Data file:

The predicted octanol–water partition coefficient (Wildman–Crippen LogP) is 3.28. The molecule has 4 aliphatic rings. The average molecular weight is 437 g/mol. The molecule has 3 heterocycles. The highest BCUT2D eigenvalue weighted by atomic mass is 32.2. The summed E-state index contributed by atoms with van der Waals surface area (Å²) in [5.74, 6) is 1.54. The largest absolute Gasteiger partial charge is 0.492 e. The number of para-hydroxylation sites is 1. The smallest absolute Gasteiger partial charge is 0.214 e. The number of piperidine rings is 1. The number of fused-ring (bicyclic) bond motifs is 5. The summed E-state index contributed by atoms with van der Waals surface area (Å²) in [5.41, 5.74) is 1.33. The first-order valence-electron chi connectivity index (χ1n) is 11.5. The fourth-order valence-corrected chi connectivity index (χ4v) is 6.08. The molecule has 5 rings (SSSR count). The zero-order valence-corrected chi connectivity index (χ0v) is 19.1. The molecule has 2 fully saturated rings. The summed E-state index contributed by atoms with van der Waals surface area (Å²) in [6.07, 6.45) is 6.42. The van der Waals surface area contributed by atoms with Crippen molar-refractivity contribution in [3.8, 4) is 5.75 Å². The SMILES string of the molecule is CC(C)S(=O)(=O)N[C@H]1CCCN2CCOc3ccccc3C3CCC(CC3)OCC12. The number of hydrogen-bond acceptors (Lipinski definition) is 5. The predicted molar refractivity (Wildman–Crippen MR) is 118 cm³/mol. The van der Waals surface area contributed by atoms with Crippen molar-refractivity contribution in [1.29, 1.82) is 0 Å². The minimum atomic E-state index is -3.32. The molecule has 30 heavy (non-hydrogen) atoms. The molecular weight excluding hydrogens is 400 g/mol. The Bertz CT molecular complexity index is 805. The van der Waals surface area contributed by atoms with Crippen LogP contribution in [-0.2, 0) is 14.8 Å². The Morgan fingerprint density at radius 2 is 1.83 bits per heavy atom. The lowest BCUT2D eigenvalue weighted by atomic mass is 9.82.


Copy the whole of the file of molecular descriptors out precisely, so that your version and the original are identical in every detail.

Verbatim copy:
The predicted octanol–water partition coefficient (Wildman–Crippen LogP) is 3.28. The molecule has 4 aliphatic rings. The average molecular weight is 437 g/mol. The molecule has 3 heterocycles. The highest BCUT2D eigenvalue weighted by atomic mass is 32.2. The summed E-state index contributed by atoms with van der Waals surface area (Å²) in [5.74, 6) is 1.54. The largest absolute Gasteiger partial charge is 0.492 e. The number of para-hydroxylation sites is 1. The smallest absolute Gasteiger partial charge is 0.214 e. The number of piperidine rings is 1. The number of fused-ring (bicyclic) bond motifs is 5. The summed E-state index contributed by atoms with van der Waals surface area (Å²) in [5.41, 5.74) is 1.33. The first-order valence-electron chi connectivity index (χ1n) is 11.5. The fourth-order valence-corrected chi connectivity index (χ4v) is 6.08. The molecule has 5 rings (SSSR count). The zero-order valence-corrected chi connectivity index (χ0v) is 19.1. The molecule has 2 fully saturated rings. The summed E-state index contributed by atoms with van der Waals surface area (Å²) in [6.07, 6.45) is 6.42. The van der Waals surface area contributed by atoms with Crippen molar-refractivity contribution in [3.8, 4) is 5.75 Å². The SMILES string of the molecule is CC(C)S(=O)(=O)N[C@H]1CCCN2CCOc3ccccc3C3CCC(CC3)OCC12. The number of hydrogen-bond acceptors (Lipinski definition) is 5. The predicted molar refractivity (Wildman–Crippen MR) is 118 cm³/mol. The van der Waals surface area contributed by atoms with Crippen molar-refractivity contribution in [1.29, 1.82) is 0 Å². The minimum atomic E-state index is -3.32. The molecule has 30 heavy (non-hydrogen) atoms. The molecular weight excluding hydrogens is 400 g/mol. The Bertz CT molecular complexity index is 805. The van der Waals surface area contributed by atoms with Crippen LogP contribution in [-0.2, 0) is 14.8 Å². The Morgan fingerprint density at radius 2 is 1.83 bits per heavy atom. The lowest BCUT2D eigenvalue weighted by atomic mass is 9.82.